An unexpected perk of quitting Twitter.
The panel investigating the attack on the Capitol is demanding information from Alphabet, Meta, Reddit and Twitter.
The social media site had been blocked after it deleted a post from President Muhammadu Buhari about secessionist groups that was widely seen as threatening.
Here’s what sports marketers are doing to win back a lost generation and save the future of fandom.
We’ve ceded too much control over our speech to Big Tech.
Online chatter about holding rallies has grown, but sizable real-world gatherings on Thursday are unlikely to materialize.
Twitter permanently suspended the personal account of Rep. Majorie Taylor Greene (R-Ga.) yesterday, though her professional account remains active.
Greene has been an outspoken opponent of COVID-19 vaccines, routinely posting disinformation about the disease, the vaccines, and other health-related information. Her fifth strike on Twitter (yes, her fifth) came after she posted false claims about vaccine safety based on unverified raw data from the Vaccine Adverse Event Reporting System, also known as VAERS.
“We’ve been clear that, per our strike system for this policy, we will permanently suspend accounts for repeated violations of the policy,” Katie Rosborough, a Twitter spokeswoman, said in a statement.
Dick Costolo discusses the unique difficulties of heading the social media platform.
The social media service said the Republican congresswoman had violated its policy on coronavirus misinformation.
The company showed that people would flock to an audio-only social media app. Can it fend off the imitators?
The company showed that people would flock to an audio-only social media app. Can it fend off the imitators?
Try as we might, no one can really imagine what comes next.
Twitter’s new boss needs to boost the company’s value, or someone else will.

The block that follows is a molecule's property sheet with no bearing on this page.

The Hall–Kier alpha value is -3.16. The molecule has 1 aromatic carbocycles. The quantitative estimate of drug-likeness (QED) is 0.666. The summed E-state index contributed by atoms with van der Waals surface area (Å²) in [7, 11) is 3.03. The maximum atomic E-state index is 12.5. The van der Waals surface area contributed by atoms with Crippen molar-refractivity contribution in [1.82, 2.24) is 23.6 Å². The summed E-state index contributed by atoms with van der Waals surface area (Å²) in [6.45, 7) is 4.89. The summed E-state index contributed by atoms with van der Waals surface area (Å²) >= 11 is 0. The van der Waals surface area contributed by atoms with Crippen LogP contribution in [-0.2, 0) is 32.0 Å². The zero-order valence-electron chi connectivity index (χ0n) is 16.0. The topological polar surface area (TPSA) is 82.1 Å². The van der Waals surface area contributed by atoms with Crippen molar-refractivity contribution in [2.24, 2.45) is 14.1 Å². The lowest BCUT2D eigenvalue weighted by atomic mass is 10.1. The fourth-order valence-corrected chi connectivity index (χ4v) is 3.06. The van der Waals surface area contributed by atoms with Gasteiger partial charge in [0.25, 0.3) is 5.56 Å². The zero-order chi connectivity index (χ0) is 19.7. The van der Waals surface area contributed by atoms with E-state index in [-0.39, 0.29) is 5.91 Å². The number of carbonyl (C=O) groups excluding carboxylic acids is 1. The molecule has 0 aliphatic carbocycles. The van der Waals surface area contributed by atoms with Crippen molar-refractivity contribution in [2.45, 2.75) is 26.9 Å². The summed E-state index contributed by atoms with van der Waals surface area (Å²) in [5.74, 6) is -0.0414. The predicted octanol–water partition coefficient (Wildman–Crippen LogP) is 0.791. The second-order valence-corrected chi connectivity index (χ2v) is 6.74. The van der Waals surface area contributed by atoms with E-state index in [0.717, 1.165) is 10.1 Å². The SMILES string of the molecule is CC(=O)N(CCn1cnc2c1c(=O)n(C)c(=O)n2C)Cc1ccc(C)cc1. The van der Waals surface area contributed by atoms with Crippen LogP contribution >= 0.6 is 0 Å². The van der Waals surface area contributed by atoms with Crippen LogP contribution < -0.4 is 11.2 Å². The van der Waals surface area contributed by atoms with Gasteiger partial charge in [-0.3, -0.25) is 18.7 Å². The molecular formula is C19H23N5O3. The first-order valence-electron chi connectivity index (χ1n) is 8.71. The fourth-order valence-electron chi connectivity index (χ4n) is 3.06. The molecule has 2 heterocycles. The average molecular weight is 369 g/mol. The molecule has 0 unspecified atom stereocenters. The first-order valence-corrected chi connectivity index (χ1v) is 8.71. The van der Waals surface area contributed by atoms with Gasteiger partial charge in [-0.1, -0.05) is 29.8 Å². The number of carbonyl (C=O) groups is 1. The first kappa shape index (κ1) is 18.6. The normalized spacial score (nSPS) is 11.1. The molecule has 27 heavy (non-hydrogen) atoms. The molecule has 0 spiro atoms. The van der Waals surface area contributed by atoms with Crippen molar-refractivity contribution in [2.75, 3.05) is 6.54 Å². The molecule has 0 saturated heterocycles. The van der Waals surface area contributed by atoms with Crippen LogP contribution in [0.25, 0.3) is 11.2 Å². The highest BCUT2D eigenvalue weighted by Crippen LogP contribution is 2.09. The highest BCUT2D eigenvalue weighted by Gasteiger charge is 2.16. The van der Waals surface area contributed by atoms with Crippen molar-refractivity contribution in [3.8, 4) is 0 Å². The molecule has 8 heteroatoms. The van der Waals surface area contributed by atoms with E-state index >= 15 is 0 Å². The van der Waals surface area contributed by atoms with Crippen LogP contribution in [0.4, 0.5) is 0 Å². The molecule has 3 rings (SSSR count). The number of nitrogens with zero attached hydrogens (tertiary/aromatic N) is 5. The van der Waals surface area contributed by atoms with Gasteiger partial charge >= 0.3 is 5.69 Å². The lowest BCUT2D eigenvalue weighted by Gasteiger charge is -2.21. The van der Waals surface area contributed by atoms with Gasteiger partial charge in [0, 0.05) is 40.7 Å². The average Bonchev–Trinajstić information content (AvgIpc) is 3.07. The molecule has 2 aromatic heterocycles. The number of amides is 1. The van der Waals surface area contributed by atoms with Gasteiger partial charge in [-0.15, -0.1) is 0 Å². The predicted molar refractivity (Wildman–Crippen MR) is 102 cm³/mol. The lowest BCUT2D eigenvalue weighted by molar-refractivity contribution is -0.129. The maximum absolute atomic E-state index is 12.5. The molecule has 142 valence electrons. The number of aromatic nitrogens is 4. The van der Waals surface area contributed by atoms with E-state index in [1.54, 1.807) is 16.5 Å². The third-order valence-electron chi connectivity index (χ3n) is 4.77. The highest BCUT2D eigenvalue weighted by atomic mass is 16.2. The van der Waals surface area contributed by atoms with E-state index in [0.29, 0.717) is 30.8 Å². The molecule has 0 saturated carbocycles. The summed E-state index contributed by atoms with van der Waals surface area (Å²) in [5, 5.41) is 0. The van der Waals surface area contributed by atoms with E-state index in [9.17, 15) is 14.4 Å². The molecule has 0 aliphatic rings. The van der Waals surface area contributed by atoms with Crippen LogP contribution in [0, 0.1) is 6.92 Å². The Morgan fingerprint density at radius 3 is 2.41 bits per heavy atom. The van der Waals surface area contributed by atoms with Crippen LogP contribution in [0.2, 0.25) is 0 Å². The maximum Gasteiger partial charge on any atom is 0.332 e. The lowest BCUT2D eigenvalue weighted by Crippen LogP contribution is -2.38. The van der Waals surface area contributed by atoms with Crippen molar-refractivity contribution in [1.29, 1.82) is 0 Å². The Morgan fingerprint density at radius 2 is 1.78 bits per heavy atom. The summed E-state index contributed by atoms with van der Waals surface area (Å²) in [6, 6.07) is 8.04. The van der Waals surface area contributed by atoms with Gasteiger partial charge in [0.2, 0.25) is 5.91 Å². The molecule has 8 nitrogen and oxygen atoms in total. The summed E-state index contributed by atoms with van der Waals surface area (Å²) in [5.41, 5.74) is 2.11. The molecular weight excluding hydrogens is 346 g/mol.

Twitter’s new leadership faces some tough choices.
Jack Dorsey, who is stepping down after six years as Twitter’s chief executive, is one of the tech leaders who seem to have grown tired of managing their empires.
A longtime Twitter insider and a confidant of co-founder Jack Dorsey, Mr. Agrawal takes over as the social media company confronts various challenges.
The social media pioneer, whose name has become synonymous with the company, was replaced by Twitter’s chief technology officer, Parag Agrawal.
Dissecting the visual aspects of the violent video circulated by Representative Paul Gosar.
Jack Dorsey announced today that he’s stepping down as CEO of Twitter, the social network he helped found in 2006. The change is effective immediately.
Dorsey did not say what spurred the sudden move, though in his resignation letter, which he also shared on Twitter, he said, “There has been a lot of talk about the importance of a company being ‘founder-led.’ Ultimately, I believe that’s severely limiting and a single point of failure. I’ve worked hard to ensure this company can break away from its founding and founders.”
not sure anyone has heard but,
I resigned from Twitter pic.twitter.com/G5tUkSSxkl
— jack (@jack) November 29, 2021
Parag Agrawal, the company’s chief technical officer, has been named the new CEO. “The board ran a rigorous process considering all options and unanimously appointed Parag,” Dorsey wrote. “He’s been my choice for some time given how deeply he understands the company and its needs.”
The social media pioneer, whose name has become synonymous with Twitter, is also the chief executive of another company, Square.
A new Twitter account has amassed a following by sharing highly filtered versions of well-known images.
Josiah Johnson can find humor in almost any sports or pop culture moment, earning him fans from the N.B.A. to Hollywood.
This is a good time to think more broadly about Big Tech’s business models.
The company is pushing to find new sources of revenue.
His Trump-flattering campaign for the Senate is an elegy for decency.